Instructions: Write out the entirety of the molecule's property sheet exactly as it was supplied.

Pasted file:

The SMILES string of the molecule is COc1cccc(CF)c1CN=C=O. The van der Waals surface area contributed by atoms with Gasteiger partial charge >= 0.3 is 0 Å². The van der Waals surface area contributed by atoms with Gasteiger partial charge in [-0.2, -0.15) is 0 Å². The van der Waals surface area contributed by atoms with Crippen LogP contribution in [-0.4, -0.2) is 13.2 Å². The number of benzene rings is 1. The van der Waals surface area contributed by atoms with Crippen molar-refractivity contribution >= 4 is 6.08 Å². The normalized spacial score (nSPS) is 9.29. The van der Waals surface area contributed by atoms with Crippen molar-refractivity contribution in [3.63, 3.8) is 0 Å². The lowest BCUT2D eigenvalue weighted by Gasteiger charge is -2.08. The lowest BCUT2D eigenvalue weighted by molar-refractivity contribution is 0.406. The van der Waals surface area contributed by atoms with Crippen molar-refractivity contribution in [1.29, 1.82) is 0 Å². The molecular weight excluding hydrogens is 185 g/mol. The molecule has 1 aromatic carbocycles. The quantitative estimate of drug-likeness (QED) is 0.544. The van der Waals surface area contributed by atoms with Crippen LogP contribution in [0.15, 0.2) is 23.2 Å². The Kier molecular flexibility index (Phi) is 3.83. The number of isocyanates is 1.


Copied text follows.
The SMILES string of the molecule is COc1cccc(CF)c1CN=C=O. The van der Waals surface area contributed by atoms with Gasteiger partial charge >= 0.3 is 0 Å². The van der Waals surface area contributed by atoms with Gasteiger partial charge in [-0.2, -0.15) is 0 Å². The van der Waals surface area contributed by atoms with Crippen LogP contribution in [-0.4, -0.2) is 13.2 Å². The number of benzene rings is 1. The van der Waals surface area contributed by atoms with Crippen molar-refractivity contribution >= 4 is 6.08 Å². The normalized spacial score (nSPS) is 9.29. The van der Waals surface area contributed by atoms with Crippen molar-refractivity contribution in [3.63, 3.8) is 0 Å². The lowest BCUT2D eigenvalue weighted by Gasteiger charge is -2.08. The lowest BCUT2D eigenvalue weighted by molar-refractivity contribution is 0.406. The van der Waals surface area contributed by atoms with Crippen molar-refractivity contribution in [1.29, 1.82) is 0 Å². The molecular weight excluding hydrogens is 185 g/mol. The molecule has 1 aromatic carbocycles. The quantitative estimate of drug-likeness (QED) is 0.544. The van der Waals surface area contributed by atoms with Crippen LogP contribution in [0.15, 0.2) is 23.2 Å². The Kier molecular flexibility index (Phi) is 3.83. The number of isocyanates is 1.